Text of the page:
I rarely exaggerate, but Canada, and especially its western province of Alberta, impressed me to the point, at which compliments sound banal. Yes, I was younger so to say, I emigrated there. Actually, I feel young enough, and found, that there is no exaggeration in the ad that the Canadian Rockies are one of the most beautiful places on Earth. I understood why the 7600 residents of Banff (for me it is like Monte Carlo or Karlovy Vary in North America) calmly welcome three million visitors a year, why the Queen of England comes to rest in Jasper and why some biographers believe here was the last place where Marilyn Monroe felt really happy. A minor detail of the landscape is that Michael Douglas, Catherine Zeta-Jones with their two children, even Robin Williams, Alec Baldwin, Brooke Shields, Brad Pitt and dozens of Hollywood celebrities come skiing namely here. The harmony between the 5-star standard and pristine nature with spectacular canyons and wild animals has been achieved for the mere 130 years. It all started in 1883 when three railway workers made way here to lay the groundwork for the first transcontinental railway in Canada. Then came a Tyrolean wearing wooden skis and exclaimed “This is as beautiful as 50 Switzerlands together”, and the American vice president of the railway company ordered:” As we are unable to export the scenery will bring the tourists”. Banff Springs hotel can easily accommodate 22,000 tourists and Chateau Lake Louise has room for even more guests, also in hyper-luxurious interior. It’s not at all cold – the dreaded temperatures of minus thirty to minus fifty degrees sometimes feel like a minus five because of the healthy climate and the lack of moisture. On the other hand, the ski season starts in November and ends in May, and on top of that, the remaining five months of the year are held as an active time for tourism – rafting, mountain biking, or climbing. For the first time in my life I felt the adrenaline from the freezing climb with ropes and nails on frozen waterfalls. I secretly copied Bill Gad’s phone number, the most extreme climber and flying planerist I know. His credo is “Keep going” – which most often means “To not die” in hyper adventurous challenges.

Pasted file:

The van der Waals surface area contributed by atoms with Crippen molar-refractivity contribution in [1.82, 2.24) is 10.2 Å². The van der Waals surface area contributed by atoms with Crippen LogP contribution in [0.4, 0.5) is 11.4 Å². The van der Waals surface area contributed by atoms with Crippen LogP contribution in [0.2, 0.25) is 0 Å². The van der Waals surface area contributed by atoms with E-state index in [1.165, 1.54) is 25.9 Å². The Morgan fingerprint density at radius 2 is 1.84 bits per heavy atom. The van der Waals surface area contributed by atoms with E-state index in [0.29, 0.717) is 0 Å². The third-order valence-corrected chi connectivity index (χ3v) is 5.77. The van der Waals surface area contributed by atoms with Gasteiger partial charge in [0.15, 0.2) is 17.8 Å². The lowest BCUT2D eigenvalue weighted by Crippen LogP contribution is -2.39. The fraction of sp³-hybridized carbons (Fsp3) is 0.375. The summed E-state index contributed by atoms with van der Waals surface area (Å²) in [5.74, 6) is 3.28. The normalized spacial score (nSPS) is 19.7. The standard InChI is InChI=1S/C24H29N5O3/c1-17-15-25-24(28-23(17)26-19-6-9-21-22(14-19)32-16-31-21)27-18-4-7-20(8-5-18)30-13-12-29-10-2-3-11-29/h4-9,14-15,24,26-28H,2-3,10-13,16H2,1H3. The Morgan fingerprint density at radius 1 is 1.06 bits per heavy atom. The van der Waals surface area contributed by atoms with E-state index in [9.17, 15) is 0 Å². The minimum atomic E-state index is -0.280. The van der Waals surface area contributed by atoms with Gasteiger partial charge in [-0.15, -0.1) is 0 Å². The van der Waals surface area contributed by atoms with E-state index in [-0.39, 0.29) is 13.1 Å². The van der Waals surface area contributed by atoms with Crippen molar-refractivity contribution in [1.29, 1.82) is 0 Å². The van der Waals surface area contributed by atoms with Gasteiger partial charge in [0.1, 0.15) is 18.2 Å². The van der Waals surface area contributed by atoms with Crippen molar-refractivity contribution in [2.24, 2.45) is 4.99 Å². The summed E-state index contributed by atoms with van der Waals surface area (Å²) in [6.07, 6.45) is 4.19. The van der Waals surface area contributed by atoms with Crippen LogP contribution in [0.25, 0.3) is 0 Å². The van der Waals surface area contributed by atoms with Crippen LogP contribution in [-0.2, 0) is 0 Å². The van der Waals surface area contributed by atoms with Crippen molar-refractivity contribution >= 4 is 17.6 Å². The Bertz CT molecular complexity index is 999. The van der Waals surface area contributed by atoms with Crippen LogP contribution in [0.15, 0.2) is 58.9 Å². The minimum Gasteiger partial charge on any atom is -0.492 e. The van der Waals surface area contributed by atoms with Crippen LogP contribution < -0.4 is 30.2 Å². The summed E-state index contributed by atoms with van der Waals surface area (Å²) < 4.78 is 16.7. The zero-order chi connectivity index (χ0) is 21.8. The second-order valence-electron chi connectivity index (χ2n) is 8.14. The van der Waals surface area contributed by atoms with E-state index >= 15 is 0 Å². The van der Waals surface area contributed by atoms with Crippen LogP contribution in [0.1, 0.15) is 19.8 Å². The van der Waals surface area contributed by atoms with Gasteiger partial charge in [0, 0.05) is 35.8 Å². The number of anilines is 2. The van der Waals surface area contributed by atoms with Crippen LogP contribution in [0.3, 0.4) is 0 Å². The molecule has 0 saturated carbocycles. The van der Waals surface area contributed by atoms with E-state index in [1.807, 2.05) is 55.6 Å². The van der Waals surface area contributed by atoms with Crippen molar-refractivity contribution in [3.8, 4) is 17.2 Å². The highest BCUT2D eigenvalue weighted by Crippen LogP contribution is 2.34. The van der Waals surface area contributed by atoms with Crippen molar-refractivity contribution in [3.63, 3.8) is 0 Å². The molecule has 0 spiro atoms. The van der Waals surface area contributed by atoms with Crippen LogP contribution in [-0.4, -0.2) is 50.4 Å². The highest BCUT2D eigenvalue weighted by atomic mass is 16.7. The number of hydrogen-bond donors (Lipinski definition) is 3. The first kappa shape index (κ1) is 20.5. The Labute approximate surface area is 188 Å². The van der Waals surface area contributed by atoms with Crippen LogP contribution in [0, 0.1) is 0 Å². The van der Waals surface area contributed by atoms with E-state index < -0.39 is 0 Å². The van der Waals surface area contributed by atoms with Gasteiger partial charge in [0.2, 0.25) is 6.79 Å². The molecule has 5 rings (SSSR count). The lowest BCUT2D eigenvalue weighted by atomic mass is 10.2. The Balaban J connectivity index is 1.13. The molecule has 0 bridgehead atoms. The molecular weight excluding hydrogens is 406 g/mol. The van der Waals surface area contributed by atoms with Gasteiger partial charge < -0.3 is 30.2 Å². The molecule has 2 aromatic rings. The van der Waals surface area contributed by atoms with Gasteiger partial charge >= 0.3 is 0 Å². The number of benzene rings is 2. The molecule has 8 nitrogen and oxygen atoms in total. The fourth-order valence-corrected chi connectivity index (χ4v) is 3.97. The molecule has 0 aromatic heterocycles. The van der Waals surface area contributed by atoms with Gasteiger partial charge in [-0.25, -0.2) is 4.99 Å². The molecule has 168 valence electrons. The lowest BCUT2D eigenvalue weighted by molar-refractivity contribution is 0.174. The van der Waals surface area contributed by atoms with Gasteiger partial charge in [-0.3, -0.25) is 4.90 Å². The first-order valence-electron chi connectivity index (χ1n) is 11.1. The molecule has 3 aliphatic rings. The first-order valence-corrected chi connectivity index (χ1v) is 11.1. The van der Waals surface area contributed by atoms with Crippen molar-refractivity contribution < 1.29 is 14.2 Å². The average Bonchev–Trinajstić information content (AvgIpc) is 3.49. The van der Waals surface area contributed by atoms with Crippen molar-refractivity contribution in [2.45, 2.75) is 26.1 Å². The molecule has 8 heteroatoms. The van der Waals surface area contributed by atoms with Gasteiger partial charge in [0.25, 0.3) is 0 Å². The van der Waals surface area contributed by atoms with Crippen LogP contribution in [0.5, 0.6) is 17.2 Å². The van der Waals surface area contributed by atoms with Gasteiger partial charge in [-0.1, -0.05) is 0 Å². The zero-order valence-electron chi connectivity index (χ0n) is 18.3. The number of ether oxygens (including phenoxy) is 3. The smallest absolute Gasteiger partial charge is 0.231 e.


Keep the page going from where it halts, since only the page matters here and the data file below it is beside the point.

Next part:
Alberta is unique and inimitable in terms of a business example, in which the construction of the resort with a scale of 6500 beds was stopped as endangering national park in 1960. In Alberta there are 4 national parks, even some of them are under the auspices of UNESCO as World Heritage, with untouched flora and fauna. When constructing the transcontinental highway for example, overpasses and underpasses were built frequently enough to avoid harm to the forest dwellers, accustomed to roam freely. Not only that, but with discrete videocameras scientists realised, that 9 species pass over the road, and 16 crawl or run under it, enfirming their fame, that they have taught wildlife to safely cross the highway.